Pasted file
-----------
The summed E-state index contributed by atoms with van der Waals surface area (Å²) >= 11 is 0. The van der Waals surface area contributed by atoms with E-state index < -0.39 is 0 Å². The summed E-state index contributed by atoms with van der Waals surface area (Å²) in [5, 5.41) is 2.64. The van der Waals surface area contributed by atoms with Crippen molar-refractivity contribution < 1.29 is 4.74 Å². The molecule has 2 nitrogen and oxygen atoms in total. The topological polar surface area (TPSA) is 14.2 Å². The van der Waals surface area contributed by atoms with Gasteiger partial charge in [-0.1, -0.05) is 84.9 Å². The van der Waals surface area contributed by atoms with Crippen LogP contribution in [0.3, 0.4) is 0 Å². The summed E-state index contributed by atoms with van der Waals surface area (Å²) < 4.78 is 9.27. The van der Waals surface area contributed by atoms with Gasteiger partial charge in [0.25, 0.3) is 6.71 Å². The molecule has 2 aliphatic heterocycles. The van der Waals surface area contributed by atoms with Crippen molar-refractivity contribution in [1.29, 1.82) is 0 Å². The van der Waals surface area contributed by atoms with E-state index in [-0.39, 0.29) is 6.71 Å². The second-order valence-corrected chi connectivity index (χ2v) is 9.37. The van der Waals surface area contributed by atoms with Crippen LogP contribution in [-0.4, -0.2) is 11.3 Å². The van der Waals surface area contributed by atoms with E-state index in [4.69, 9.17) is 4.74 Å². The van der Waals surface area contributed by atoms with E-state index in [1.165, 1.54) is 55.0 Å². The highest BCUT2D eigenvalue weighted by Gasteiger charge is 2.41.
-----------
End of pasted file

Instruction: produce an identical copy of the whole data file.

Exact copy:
The summed E-state index contributed by atoms with van der Waals surface area (Å²) >= 11 is 0. The van der Waals surface area contributed by atoms with E-state index < -0.39 is 0 Å². The summed E-state index contributed by atoms with van der Waals surface area (Å²) in [5, 5.41) is 2.64. The van der Waals surface area contributed by atoms with Crippen molar-refractivity contribution < 1.29 is 4.74 Å². The molecule has 2 nitrogen and oxygen atoms in total. The topological polar surface area (TPSA) is 14.2 Å². The van der Waals surface area contributed by atoms with Gasteiger partial charge in [-0.1, -0.05) is 84.9 Å². The van der Waals surface area contributed by atoms with Crippen LogP contribution in [0.3, 0.4) is 0 Å². The summed E-state index contributed by atoms with van der Waals surface area (Å²) < 4.78 is 9.27. The van der Waals surface area contributed by atoms with Gasteiger partial charge in [0.25, 0.3) is 6.71 Å². The molecule has 2 aliphatic heterocycles. The van der Waals surface area contributed by atoms with Crippen molar-refractivity contribution in [1.29, 1.82) is 0 Å². The van der Waals surface area contributed by atoms with E-state index in [-0.39, 0.29) is 6.71 Å². The second-order valence-corrected chi connectivity index (χ2v) is 9.37. The van der Waals surface area contributed by atoms with Crippen LogP contribution in [-0.4, -0.2) is 11.3 Å². The van der Waals surface area contributed by atoms with E-state index in [4.69, 9.17) is 4.74 Å². The van der Waals surface area contributed by atoms with E-state index in [1.165, 1.54) is 55.0 Å². The highest BCUT2D eigenvalue weighted by Gasteiger charge is 2.41.